There are many things to say about right-wing pro-market libertarians denouncing “tyranny”. But the one I want to focus on here is their notion of tyranny as a phenomenon tied up with states that stands opposed to the free flow of market exchange that provides true liberty. As liz_beths has previously pointed out at Left Flank, the “freedom” implied by capitalism is one that rests on property rights that conveniently ignore the deep injustices that underlie apparently fair exchange in the marketplace. The secret birthplace of inequality under capitalism doesn’t lie in unequal exchange but in the extraction of unpaid labour from workers at the point of production; what Marx called “exploitation”.
State and capital
But the issue I want to concentrate on is the relationship between markets and states. For Berg, the greatest problem with states is that they stand in the way of relatively unfettered individual rights, here seen through the lens of private individuals being able to engage unhindered in exchange of commodities. Libertarians seem to fall into two camps about such individual rights; either they believe that such exchange relations represent the fulfilment of humanity’s essential nature or, like Hayek, they see them as the highest possible form of society even if they believe they are not natural and so must be won or imposed.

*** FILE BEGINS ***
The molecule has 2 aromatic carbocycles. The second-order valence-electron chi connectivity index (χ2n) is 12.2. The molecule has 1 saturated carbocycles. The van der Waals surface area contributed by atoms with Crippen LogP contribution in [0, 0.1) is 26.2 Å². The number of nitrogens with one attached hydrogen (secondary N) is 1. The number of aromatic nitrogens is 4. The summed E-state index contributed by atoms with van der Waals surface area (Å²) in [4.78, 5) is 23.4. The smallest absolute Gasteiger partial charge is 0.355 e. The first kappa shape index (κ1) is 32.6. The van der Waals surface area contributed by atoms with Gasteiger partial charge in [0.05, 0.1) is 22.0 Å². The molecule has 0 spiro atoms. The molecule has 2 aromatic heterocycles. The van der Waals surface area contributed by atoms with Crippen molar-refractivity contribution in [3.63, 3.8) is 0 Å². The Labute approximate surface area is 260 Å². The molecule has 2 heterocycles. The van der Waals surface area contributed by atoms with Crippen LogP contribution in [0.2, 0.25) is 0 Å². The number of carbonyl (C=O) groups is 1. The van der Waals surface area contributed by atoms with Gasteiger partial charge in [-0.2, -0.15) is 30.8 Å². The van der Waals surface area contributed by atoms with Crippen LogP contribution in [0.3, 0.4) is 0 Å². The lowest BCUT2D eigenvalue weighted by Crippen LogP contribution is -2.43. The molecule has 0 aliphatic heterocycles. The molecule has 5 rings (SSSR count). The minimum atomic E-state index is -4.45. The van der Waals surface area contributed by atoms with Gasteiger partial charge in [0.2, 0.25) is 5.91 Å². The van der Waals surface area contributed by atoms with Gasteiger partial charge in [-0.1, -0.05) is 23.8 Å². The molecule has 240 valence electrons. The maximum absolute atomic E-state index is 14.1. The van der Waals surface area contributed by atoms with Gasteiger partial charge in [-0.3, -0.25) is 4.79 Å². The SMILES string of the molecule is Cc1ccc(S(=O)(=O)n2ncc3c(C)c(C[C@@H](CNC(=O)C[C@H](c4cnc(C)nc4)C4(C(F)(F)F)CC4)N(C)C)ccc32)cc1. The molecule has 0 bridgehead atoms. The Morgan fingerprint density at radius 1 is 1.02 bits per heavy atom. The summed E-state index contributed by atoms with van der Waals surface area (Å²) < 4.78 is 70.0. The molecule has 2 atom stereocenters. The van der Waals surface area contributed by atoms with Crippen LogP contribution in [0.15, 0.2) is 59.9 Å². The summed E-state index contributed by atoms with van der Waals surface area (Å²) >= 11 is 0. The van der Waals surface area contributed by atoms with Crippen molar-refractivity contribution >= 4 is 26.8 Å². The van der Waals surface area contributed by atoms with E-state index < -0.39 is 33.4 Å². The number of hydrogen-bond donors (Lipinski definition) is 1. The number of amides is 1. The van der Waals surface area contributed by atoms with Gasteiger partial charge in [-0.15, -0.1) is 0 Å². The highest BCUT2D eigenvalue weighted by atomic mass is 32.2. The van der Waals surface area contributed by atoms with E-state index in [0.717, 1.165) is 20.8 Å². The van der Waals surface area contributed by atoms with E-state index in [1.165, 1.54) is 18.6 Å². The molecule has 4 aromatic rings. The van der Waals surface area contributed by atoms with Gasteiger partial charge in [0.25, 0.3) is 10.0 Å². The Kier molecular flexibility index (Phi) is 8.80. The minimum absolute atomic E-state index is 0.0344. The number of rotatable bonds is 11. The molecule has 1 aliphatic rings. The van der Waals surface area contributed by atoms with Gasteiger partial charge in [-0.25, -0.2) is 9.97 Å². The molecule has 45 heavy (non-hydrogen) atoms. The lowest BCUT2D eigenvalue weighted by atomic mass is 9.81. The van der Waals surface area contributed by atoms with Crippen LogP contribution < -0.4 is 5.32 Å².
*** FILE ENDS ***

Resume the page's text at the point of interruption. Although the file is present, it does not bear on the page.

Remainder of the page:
Such views utterly mystify how markets — the matrices of social relationships in which such generalised exchange relations are possible — are created, recreated and enforced. As Canadian historian Henry Heller powerfully argues in his recent book, The Birth of Capitalism, the “spontaneous” development of capitalist social relations within the pre-capitalist feudal mode of production could only proceed so far without finding itself butting up against the entrenched, state-directed structures of feudalism (or its late “absolutist” variation). It took bourgeois revolutions in countries like Holland, England and France to take state power and restructure society to maximise the potential for capitalist development based on exploitation of workers and competitive accumulation. Whereas under feudalism and earlier class societies exchange was relatively peripheral to economic activity (agricultural production was mainly for peasant subsistence and the tribute demanded by the feudal lords and/or the state machine), under capitalism few things are made without the explicit aim of being exchanged in the marketplace. So, for example, car workers have to buy cars with wages rather than simply take them home from the factory where they built them. Those who do the work are alienated from the right to directly benefit from the fruits of their labour.